Of course, it also helps a club’s popularity when their manager is Moore. One of the most likeable people in the professional game, Moore has had his share of tough times. His second gig as a player came at Doncaster Rovers, where he arrived just days after – as things turned out – goons hired by chairman Ken Richardson burned down the main stand at Belle Vue with persistent rumours that the chairman – who would end up in prison over this – was picking the team.

Moore stayed two years as Doncaster collapsed into chaos around him, and it says something for his strength of character that he would go on to have a successful playing career, including Premier League football with West Bromwich Albion, after having been subjected to mid-1990s vintage Doncaster Rovers for two years.

As recently as April 2021, he was fighting for his life after developing complications from Covid-19, including pneumonia and blood clots on his lungs. After the first-leg defeat in this match, he received some pretty vile racist abuse on social media. There’s a spine of steel behind that gap-toothed grin.

And he has his perfect representative on the pitch in captain Barry Bannan, who’s been at Hillsborough for eight years now and matured into a captain and outstanding role model for the team’s young players, a tireless worker and motivator whose obvious affection for the club might have kept him at Sheffield Wednesday when careerism could have seen him return to the Premier League. He had been there before with Aston Villa and Crystal Palace, but you don’t stay at a club through relegation and defeat in the play-offs unless you care deeply about them. This particular evening belonged as much to him as it did to Moore.

It bears repeating that the job is not done yet. Sheffield Wednesday still have to beat either Barnsley or Bolton Wanderers at Wembley if they’re to return to the Championship. Complacency would be just about the worst thing for them and the end of the season still has the capacity to end in heartbreak. But the flip-side of that is momentum, and whatever they lost of that from missing out on automatic promotion by a single point and then losing their first play-off match in such a horrific manner might have returned with the way in which they came back.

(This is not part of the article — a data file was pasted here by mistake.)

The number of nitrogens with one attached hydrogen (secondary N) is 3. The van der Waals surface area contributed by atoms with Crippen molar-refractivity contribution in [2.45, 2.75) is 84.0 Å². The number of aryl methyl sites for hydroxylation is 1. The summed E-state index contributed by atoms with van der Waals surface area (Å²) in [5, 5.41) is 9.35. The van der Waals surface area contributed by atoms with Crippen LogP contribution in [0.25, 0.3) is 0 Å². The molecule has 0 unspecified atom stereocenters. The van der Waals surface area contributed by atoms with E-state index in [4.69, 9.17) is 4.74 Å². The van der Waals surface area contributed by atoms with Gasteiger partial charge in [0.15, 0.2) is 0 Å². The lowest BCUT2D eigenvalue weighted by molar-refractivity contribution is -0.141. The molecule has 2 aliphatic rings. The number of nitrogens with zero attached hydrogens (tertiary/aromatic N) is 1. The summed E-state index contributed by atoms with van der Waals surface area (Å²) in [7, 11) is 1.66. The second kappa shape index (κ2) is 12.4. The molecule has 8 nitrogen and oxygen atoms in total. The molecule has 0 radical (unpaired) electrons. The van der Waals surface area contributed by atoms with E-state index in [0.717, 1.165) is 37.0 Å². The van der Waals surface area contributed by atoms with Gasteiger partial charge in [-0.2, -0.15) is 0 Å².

When Sheffield Wednesday missed out in the play-offs at the end of last season, it felt as though the urgency surrounding their need to get out of League One was growing. The next set of company accounts are due in just over a month – and these will cover the 2021/22 season, regardless – but it has felt for much of this season that Sheffield Wednesday have been starting to turn things around. Even though they couldn’t make that extra step to automatic promotion, their performance on the pitch was demonstrably better and this was reflected in a rise of attendances from an average of 22,908 last time around to 25,647 this season.

The Championship isn’t Shangri-La. Getting back there wouldn’t fix the issues that Sheffield Wednesday have had over a period of years. But reaching the final of the play-offs is a step in the right direction, and to have done so in the way that they did may be considered the same. And regardless of what happens in the future, Sheffield Wednesday supporters have already had a night that few of them are likely to forget. Their job may only be half-done, but at least they have that forever.